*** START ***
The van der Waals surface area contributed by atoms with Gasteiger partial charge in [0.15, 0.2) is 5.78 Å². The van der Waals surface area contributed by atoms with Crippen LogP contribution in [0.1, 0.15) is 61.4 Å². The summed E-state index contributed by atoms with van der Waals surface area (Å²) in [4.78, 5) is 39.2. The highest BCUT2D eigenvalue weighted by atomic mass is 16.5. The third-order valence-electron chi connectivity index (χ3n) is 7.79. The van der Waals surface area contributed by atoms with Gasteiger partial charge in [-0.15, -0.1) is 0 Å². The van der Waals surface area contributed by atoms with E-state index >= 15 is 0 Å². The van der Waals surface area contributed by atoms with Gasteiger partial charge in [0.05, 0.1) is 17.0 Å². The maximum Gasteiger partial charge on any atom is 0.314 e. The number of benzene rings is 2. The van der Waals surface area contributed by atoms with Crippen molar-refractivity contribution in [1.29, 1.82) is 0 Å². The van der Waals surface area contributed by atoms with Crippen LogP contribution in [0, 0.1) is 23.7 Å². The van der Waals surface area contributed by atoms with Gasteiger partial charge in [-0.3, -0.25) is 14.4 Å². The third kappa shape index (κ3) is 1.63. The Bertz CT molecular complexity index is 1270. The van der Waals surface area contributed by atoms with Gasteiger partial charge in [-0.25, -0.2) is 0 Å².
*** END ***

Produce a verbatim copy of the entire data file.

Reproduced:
The van der Waals surface area contributed by atoms with Gasteiger partial charge in [0.15, 0.2) is 5.78 Å². The van der Waals surface area contributed by atoms with Crippen LogP contribution in [0.1, 0.15) is 61.4 Å². The summed E-state index contributed by atoms with van der Waals surface area (Å²) in [4.78, 5) is 39.2. The highest BCUT2D eigenvalue weighted by atomic mass is 16.5. The third-order valence-electron chi connectivity index (χ3n) is 7.79. The van der Waals surface area contributed by atoms with Gasteiger partial charge in [-0.15, -0.1) is 0 Å². The van der Waals surface area contributed by atoms with E-state index >= 15 is 0 Å². The van der Waals surface area contributed by atoms with Gasteiger partial charge in [0.05, 0.1) is 17.0 Å². The maximum Gasteiger partial charge on any atom is 0.314 e. The number of benzene rings is 2. The van der Waals surface area contributed by atoms with Crippen molar-refractivity contribution in [1.29, 1.82) is 0 Å². The van der Waals surface area contributed by atoms with Crippen LogP contribution in [0, 0.1) is 23.7 Å². The van der Waals surface area contributed by atoms with Gasteiger partial charge in [-0.3, -0.25) is 14.4 Å². The third kappa shape index (κ3) is 1.63. The Bertz CT molecular complexity index is 1270. The van der Waals surface area contributed by atoms with Gasteiger partial charge in [-0.25, -0.2) is 0 Å².